As of the 2010 United States Census, there were 3,755 people, 1,392 households, and 967 families in the county. The population density was 2.3 inhabitants per square mile (0.89/km2). There were 1,704 housing units at an average density of 1.04 per square mile (0.40/km2). The racial makeup of the county was 58.3% white, 38.2% American Indian, 0.3% Asian, 0.1% black or African American, 0.1% from other races, and 2.9% from two or more races. Those of Hispanic or Latino origin made up 1.1% of the population. In terms of ancestry, 27.3% were German, 9.2% were Irish, 9.1% were Norwegian, and 1.0% were American.
Of the 1,392 households, 35.6% had children under the age of 18 living with them, 47.1% were married couples living together, 15.2% had a female householder with no husband present, 30.5% were non-families, and 27.2% of all households were made up of individuals. The average household size was 2.67 and the average family size was 3.19. The median age was 36.1 years.
The median income for a household in the county was $36,323 and the median income for a family was $45,045. Males had a median income of $32,760 versus $25,512 for females. The per capita income for the county was $16,930. About 17.4% of families and 18.8% of the population were below the poverty line, including 25.4% of those under age 18 and 5.8% of those age 65 or over.
- Stony Butte
- Black Dog
- Lower Brule
- Northwest Lyman
- South Lyman
Lyman County voters have been Republican for decades. In no national election has the county selected a Democratic Party candidate since 1964, although Jimmy Carter, Michael Dukakis, Bill Clinton and Barack Obama have all managed to exceed forty percent. When Hillary Clinton ran on the Democratic ticket in 2016, she won 26 percent of the county's vote, for the lowest Democratic result since Alton B. Parker in 1904 (22 percent).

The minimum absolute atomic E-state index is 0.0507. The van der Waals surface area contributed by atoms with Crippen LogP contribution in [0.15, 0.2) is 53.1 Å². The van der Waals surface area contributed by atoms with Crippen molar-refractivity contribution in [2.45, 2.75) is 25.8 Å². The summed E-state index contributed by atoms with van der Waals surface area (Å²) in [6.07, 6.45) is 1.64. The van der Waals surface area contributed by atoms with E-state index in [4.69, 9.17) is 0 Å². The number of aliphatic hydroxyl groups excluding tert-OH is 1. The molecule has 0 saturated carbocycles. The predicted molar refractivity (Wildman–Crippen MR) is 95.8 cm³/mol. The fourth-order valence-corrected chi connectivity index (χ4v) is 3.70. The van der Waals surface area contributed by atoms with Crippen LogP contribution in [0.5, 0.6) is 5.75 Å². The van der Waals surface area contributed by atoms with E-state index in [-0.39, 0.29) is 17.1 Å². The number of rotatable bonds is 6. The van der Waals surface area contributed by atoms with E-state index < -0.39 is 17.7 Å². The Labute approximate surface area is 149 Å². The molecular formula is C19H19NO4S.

- National Register of Historic Places listings in Lyman County, South Dakota
- USS Lyman County (LST-903)
- "2020 Census Results". US Census Bureau. Retrieved August 14, 2021.
- "Find a County". National Association of Counties. Retrieved June 7, 2011.
- Individual County Chronologies/Lyman County (accessed 5 February 2019)
- Gannett, Henry (1905). The Origin of Certain Place Names in the United States. US Government Printing Office. p. 192.
- Hellmann, Paul T. (May 13, 2013). Historical Gazetteer of the United States. Routledge. p. 994. ISBN 978-1135948597. Retrieved November 30, 2013.
- Lyman County SD Google Maps (accessed 5 February 2019)
- ""Find an Altitude" Google Maps (accessed 5 February 2019)". Archived from the original on May 21, 2019. Retrieved February 6, 2019.
- "2010 Census Gazetteer Files". US Census Bureau. August 22, 2012. Retrieved March 28, 2015.
- "US Decennial Census". US Census Bureau. Retrieved March 28, 2015.
- "Historical Census Browser". University of Virginia Library. Retrieved March 28, 2015.
- Forstall, Richard L., ed. (March 27, 1995). "Population of Counties by Decennial Census: 1900 to 1990". US Census Bureau. Retrieved March 28, 2015.
- "Census 2000 PHC-T-4. Ranking Tables for Counties: 1990 and 2000" (PDF). US Census Bureau. April 2, 2001. Retrieved March 28, 2015.
- "U.S. Census website". US Census Bureau. Retrieved May 14, 2011.
- "Profile of General Population and Housing Characteristics: 2010 Demographic Profile Data". US Census Bureau. Archived from the original on February 13, 2020. Retrieved March 12, 2016.
- "Population, Housing Units, Area, and Density: 2010 - County". US Census Bureau. Archived from the original on February 13, 2020. Retrieved March 12, 2016.
- "Selected Social Characteristics in the US – 2006-2010 American Community Survey 5-Year Estimates". US Census Bureau. Archived from the original on February 13, 2020. Retrieved March 12, 2016.
- "Selected Economic Characteristics – 2006-2010 American Community Survey 5-Year Estimates". US Census Bureau. Archived from the original on February 13, 2020. Retrieved March 12, 2016.
- Leip, David. "Atlas of US Presidential Elections". uselectionatlas.org. Retrieved April 15, 2018.